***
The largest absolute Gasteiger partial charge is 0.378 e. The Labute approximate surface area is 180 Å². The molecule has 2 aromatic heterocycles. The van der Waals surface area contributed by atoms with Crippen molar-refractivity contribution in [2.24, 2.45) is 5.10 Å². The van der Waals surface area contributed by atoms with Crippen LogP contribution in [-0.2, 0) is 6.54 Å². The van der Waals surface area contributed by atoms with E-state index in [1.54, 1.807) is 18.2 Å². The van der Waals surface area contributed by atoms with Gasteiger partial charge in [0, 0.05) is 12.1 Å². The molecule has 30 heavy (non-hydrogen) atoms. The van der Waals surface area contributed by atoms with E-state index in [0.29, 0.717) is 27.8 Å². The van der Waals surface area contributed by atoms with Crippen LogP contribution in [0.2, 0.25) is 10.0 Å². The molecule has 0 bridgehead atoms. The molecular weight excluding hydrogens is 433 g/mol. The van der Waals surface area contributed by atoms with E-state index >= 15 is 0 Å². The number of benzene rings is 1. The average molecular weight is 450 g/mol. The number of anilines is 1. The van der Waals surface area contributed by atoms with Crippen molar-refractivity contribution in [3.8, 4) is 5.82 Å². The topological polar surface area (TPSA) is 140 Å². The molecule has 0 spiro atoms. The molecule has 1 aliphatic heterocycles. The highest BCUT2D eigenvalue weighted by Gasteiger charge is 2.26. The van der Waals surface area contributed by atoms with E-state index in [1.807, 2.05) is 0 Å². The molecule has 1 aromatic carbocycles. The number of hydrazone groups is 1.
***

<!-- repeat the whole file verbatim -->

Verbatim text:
The largest absolute Gasteiger partial charge is 0.378 e. The Labute approximate surface area is 180 Å². The molecule has 2 aromatic heterocycles. The van der Waals surface area contributed by atoms with Crippen molar-refractivity contribution in [2.24, 2.45) is 5.10 Å². The van der Waals surface area contributed by atoms with Crippen LogP contribution in [-0.2, 0) is 6.54 Å². The van der Waals surface area contributed by atoms with E-state index in [1.54, 1.807) is 18.2 Å². The van der Waals surface area contributed by atoms with Gasteiger partial charge in [0, 0.05) is 12.1 Å². The molecule has 30 heavy (non-hydrogen) atoms. The van der Waals surface area contributed by atoms with E-state index in [0.29, 0.717) is 27.8 Å². The van der Waals surface area contributed by atoms with Crippen LogP contribution in [0.2, 0.25) is 10.0 Å². The molecule has 0 bridgehead atoms. The molecular weight excluding hydrogens is 433 g/mol. The van der Waals surface area contributed by atoms with E-state index >= 15 is 0 Å². The number of benzene rings is 1. The average molecular weight is 450 g/mol. The number of anilines is 1. The van der Waals surface area contributed by atoms with Crippen molar-refractivity contribution in [3.8, 4) is 5.82 Å². The topological polar surface area (TPSA) is 140 Å². The molecule has 0 spiro atoms. The molecule has 1 aliphatic heterocycles. The highest BCUT2D eigenvalue weighted by Gasteiger charge is 2.26. The van der Waals surface area contributed by atoms with E-state index in [1.807, 2.05) is 0 Å². The molecule has 1 aromatic carbocycles. The number of hydrazone groups is 1.